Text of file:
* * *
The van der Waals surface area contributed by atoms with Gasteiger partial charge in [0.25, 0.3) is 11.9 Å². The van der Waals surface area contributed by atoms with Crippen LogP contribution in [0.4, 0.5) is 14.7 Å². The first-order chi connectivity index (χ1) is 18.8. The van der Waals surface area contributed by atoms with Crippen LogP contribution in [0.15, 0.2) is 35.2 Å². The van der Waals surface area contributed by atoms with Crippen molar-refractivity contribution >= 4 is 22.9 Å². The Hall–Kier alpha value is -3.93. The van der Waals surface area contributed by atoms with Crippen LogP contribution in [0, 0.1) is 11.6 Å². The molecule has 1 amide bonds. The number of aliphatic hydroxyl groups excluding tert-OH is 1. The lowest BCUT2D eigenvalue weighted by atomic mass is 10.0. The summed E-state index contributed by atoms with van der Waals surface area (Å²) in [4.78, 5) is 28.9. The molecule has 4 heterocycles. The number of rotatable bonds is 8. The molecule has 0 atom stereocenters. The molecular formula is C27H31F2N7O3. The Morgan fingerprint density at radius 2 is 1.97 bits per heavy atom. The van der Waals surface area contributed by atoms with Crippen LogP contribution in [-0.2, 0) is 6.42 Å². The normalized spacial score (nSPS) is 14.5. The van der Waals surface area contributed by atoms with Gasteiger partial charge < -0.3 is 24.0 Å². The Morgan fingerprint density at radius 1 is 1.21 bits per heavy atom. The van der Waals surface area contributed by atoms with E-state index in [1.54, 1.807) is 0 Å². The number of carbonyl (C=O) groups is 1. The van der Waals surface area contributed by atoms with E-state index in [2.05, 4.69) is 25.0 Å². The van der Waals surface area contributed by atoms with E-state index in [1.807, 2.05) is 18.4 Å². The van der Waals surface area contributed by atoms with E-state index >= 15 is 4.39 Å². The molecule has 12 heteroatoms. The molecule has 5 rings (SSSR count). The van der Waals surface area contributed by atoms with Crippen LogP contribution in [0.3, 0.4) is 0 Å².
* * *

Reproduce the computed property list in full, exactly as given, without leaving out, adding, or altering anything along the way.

The van der Waals surface area contributed by atoms with Gasteiger partial charge in [0.25, 0.3) is 11.9 Å². The van der Waals surface area contributed by atoms with Crippen LogP contribution in [0.4, 0.5) is 14.7 Å². The first-order chi connectivity index (χ1) is 18.8. The van der Waals surface area contributed by atoms with Crippen LogP contribution in [0.15, 0.2) is 35.2 Å². The van der Waals surface area contributed by atoms with Crippen molar-refractivity contribution >= 4 is 22.9 Å². The Hall–Kier alpha value is -3.93. The van der Waals surface area contributed by atoms with Crippen LogP contribution in [0, 0.1) is 11.6 Å². The molecule has 1 amide bonds. The number of aliphatic hydroxyl groups excluding tert-OH is 1. The lowest BCUT2D eigenvalue weighted by atomic mass is 10.0. The summed E-state index contributed by atoms with van der Waals surface area (Å²) in [4.78, 5) is 28.9. The molecule has 4 heterocycles. The number of rotatable bonds is 8. The molecule has 0 atom stereocenters. The molecular formula is C27H31F2N7O3. The Morgan fingerprint density at radius 2 is 1.97 bits per heavy atom. The van der Waals surface area contributed by atoms with Crippen LogP contribution in [-0.2, 0) is 6.42 Å². The normalized spacial score (nSPS) is 14.5. The van der Waals surface area contributed by atoms with Gasteiger partial charge < -0.3 is 24.0 Å². The Morgan fingerprint density at radius 1 is 1.21 bits per heavy atom. The van der Waals surface area contributed by atoms with E-state index in [1.54, 1.807) is 0 Å². The number of carbonyl (C=O) groups is 1. The van der Waals surface area contributed by atoms with E-state index in [2.05, 4.69) is 25.0 Å². The van der Waals surface area contributed by atoms with E-state index in [1.807, 2.05) is 18.4 Å². The van der Waals surface area contributed by atoms with E-state index >= 15 is 4.39 Å². The molecule has 12 heteroatoms. The molecule has 5 rings (SSSR count). The van der Waals surface area contributed by atoms with Crippen LogP contribution in [0.3, 0.4) is 0 Å².